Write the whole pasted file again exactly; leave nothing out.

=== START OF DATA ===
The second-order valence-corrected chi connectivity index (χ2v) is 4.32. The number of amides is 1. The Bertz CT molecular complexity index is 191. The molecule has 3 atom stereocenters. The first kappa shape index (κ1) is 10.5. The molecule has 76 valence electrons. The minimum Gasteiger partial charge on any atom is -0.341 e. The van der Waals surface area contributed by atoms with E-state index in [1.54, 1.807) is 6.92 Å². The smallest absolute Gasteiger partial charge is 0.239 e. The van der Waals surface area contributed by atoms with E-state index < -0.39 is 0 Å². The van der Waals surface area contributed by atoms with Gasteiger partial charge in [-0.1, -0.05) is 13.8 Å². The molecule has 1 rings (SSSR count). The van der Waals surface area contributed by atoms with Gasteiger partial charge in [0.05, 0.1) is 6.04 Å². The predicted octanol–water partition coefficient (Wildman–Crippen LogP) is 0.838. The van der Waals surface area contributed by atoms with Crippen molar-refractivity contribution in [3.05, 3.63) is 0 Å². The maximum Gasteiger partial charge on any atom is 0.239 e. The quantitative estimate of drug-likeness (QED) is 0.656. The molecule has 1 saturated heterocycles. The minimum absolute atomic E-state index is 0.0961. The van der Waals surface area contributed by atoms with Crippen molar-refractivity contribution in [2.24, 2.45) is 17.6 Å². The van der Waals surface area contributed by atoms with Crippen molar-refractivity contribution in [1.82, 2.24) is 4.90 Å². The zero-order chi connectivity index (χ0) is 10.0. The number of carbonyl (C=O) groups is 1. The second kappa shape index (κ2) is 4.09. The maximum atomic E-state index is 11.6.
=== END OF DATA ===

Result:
The second-order valence-corrected chi connectivity index (χ2v) is 4.32. The number of amides is 1. The Bertz CT molecular complexity index is 191. The molecule has 3 atom stereocenters. The first kappa shape index (κ1) is 10.5. The molecule has 76 valence electrons. The minimum Gasteiger partial charge on any atom is -0.341 e. The van der Waals surface area contributed by atoms with E-state index in [1.54, 1.807) is 6.92 Å². The smallest absolute Gasteiger partial charge is 0.239 e. The van der Waals surface area contributed by atoms with E-state index < -0.39 is 0 Å². The van der Waals surface area contributed by atoms with Gasteiger partial charge in [-0.1, -0.05) is 13.8 Å². The molecule has 1 rings (SSSR count). The van der Waals surface area contributed by atoms with Gasteiger partial charge in [0.05, 0.1) is 6.04 Å². The predicted octanol–water partition coefficient (Wildman–Crippen LogP) is 0.838. The van der Waals surface area contributed by atoms with Crippen molar-refractivity contribution in [3.05, 3.63) is 0 Å². The maximum Gasteiger partial charge on any atom is 0.239 e. The quantitative estimate of drug-likeness (QED) is 0.656. The molecule has 1 saturated heterocycles. The minimum absolute atomic E-state index is 0.0961. The van der Waals surface area contributed by atoms with Crippen molar-refractivity contribution in [2.24, 2.45) is 17.6 Å². The van der Waals surface area contributed by atoms with Crippen molar-refractivity contribution in [1.82, 2.24) is 4.90 Å². The zero-order chi connectivity index (χ0) is 10.0. The number of carbonyl (C=O) groups is 1. The second kappa shape index (κ2) is 4.09. The maximum atomic E-state index is 11.6.